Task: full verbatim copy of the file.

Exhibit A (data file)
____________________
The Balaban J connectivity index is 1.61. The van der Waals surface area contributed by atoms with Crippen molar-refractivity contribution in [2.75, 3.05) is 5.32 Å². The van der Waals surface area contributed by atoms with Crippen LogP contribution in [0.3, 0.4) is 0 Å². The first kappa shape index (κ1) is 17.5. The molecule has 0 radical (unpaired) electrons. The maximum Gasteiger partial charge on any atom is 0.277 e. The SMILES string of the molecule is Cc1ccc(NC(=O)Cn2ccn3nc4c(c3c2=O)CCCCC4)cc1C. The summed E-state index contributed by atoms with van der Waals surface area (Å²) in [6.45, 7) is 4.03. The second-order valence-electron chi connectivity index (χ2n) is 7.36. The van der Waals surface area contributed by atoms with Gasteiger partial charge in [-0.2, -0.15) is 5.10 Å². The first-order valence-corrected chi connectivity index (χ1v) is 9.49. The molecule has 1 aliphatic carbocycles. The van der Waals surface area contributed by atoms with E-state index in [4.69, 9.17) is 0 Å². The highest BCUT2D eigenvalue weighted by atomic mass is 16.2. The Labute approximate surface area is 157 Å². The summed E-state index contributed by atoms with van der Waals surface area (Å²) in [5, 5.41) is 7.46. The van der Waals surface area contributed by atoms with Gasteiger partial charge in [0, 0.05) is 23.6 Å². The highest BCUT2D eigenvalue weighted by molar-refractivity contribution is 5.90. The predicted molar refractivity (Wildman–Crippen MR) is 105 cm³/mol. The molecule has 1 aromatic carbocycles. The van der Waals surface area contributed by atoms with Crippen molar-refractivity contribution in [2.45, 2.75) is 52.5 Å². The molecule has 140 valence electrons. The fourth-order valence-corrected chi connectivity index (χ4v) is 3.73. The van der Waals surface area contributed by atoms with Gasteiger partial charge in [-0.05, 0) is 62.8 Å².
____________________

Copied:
The Balaban J connectivity index is 1.61. The van der Waals surface area contributed by atoms with Crippen molar-refractivity contribution in [2.75, 3.05) is 5.32 Å². The van der Waals surface area contributed by atoms with Crippen LogP contribution in [0.3, 0.4) is 0 Å². The first kappa shape index (κ1) is 17.5. The molecule has 0 radical (unpaired) electrons. The maximum Gasteiger partial charge on any atom is 0.277 e. The SMILES string of the molecule is Cc1ccc(NC(=O)Cn2ccn3nc4c(c3c2=O)CCCCC4)cc1C. The summed E-state index contributed by atoms with van der Waals surface area (Å²) in [6.45, 7) is 4.03. The second-order valence-electron chi connectivity index (χ2n) is 7.36. The van der Waals surface area contributed by atoms with Gasteiger partial charge in [-0.2, -0.15) is 5.10 Å². The first-order valence-corrected chi connectivity index (χ1v) is 9.49. The molecule has 1 aliphatic carbocycles. The van der Waals surface area contributed by atoms with E-state index in [4.69, 9.17) is 0 Å². The highest BCUT2D eigenvalue weighted by atomic mass is 16.2. The Labute approximate surface area is 157 Å². The summed E-state index contributed by atoms with van der Waals surface area (Å²) in [5, 5.41) is 7.46. The van der Waals surface area contributed by atoms with Gasteiger partial charge in [0, 0.05) is 23.6 Å². The highest BCUT2D eigenvalue weighted by molar-refractivity contribution is 5.90. The predicted molar refractivity (Wildman–Crippen MR) is 105 cm³/mol. The molecule has 1 aromatic carbocycles. The van der Waals surface area contributed by atoms with Crippen molar-refractivity contribution in [2.45, 2.75) is 52.5 Å². The molecule has 140 valence electrons. The fourth-order valence-corrected chi connectivity index (χ4v) is 3.73. The van der Waals surface area contributed by atoms with Gasteiger partial charge in [-0.05, 0) is 62.8 Å².